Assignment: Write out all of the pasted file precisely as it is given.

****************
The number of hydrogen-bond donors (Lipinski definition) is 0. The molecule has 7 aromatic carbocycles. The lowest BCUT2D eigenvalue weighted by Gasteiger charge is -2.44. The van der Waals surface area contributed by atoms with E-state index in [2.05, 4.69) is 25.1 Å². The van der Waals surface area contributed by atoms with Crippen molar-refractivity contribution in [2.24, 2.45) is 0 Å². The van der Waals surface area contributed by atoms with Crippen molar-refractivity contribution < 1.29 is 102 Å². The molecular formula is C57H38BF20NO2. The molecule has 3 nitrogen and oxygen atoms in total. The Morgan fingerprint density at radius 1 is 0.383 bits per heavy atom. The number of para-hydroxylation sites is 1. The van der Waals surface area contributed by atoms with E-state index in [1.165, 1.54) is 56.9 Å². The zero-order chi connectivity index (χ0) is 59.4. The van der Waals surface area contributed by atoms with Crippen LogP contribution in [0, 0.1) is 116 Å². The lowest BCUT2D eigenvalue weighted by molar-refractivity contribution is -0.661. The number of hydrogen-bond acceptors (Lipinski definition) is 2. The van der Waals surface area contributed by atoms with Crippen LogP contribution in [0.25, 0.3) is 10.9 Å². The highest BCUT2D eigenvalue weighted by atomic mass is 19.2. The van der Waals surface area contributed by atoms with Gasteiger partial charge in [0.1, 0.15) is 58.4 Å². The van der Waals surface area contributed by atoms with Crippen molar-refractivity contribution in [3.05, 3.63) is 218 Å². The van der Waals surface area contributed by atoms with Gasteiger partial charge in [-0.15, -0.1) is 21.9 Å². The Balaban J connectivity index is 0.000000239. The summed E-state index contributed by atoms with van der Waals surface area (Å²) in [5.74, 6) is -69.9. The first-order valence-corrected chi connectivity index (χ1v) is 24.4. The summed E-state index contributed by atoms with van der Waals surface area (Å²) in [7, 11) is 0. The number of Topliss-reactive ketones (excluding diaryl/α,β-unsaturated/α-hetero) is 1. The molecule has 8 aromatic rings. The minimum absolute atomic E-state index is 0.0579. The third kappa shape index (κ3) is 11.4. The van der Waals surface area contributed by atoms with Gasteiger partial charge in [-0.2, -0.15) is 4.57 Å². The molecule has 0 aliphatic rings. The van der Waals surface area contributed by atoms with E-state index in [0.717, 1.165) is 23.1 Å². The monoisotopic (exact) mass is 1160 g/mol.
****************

The number of hydrogen-bond donors (Lipinski definition) is 0. The molecule has 7 aromatic carbocycles. The lowest BCUT2D eigenvalue weighted by Gasteiger charge is -2.44. The van der Waals surface area contributed by atoms with E-state index in [2.05, 4.69) is 25.1 Å². The van der Waals surface area contributed by atoms with Crippen molar-refractivity contribution in [2.24, 2.45) is 0 Å². The van der Waals surface area contributed by atoms with Crippen molar-refractivity contribution < 1.29 is 102 Å². The molecular formula is C57H38BF20NO2. The molecule has 3 nitrogen and oxygen atoms in total. The Morgan fingerprint density at radius 1 is 0.383 bits per heavy atom. The number of para-hydroxylation sites is 1. The van der Waals surface area contributed by atoms with E-state index in [1.165, 1.54) is 56.9 Å². The zero-order chi connectivity index (χ0) is 59.4. The van der Waals surface area contributed by atoms with Crippen LogP contribution in [0, 0.1) is 116 Å². The lowest BCUT2D eigenvalue weighted by molar-refractivity contribution is -0.661. The number of hydrogen-bond acceptors (Lipinski definition) is 2. The van der Waals surface area contributed by atoms with Crippen LogP contribution in [0.25, 0.3) is 10.9 Å². The highest BCUT2D eigenvalue weighted by atomic mass is 19.2. The van der Waals surface area contributed by atoms with Gasteiger partial charge in [0.1, 0.15) is 58.4 Å². The van der Waals surface area contributed by atoms with Crippen molar-refractivity contribution in [3.05, 3.63) is 218 Å². The van der Waals surface area contributed by atoms with Gasteiger partial charge in [-0.15, -0.1) is 21.9 Å². The Balaban J connectivity index is 0.000000239. The summed E-state index contributed by atoms with van der Waals surface area (Å²) in [5.74, 6) is -69.9. The first-order valence-corrected chi connectivity index (χ1v) is 24.4. The summed E-state index contributed by atoms with van der Waals surface area (Å²) in [7, 11) is 0. The number of Topliss-reactive ketones (excluding diaryl/α,β-unsaturated/α-hetero) is 1. The molecule has 8 aromatic rings. The minimum absolute atomic E-state index is 0.0579. The third kappa shape index (κ3) is 11.4. The van der Waals surface area contributed by atoms with Gasteiger partial charge in [-0.2, -0.15) is 4.57 Å². The molecule has 0 aliphatic rings. The van der Waals surface area contributed by atoms with E-state index in [0.717, 1.165) is 23.1 Å². The monoisotopic (exact) mass is 1160 g/mol.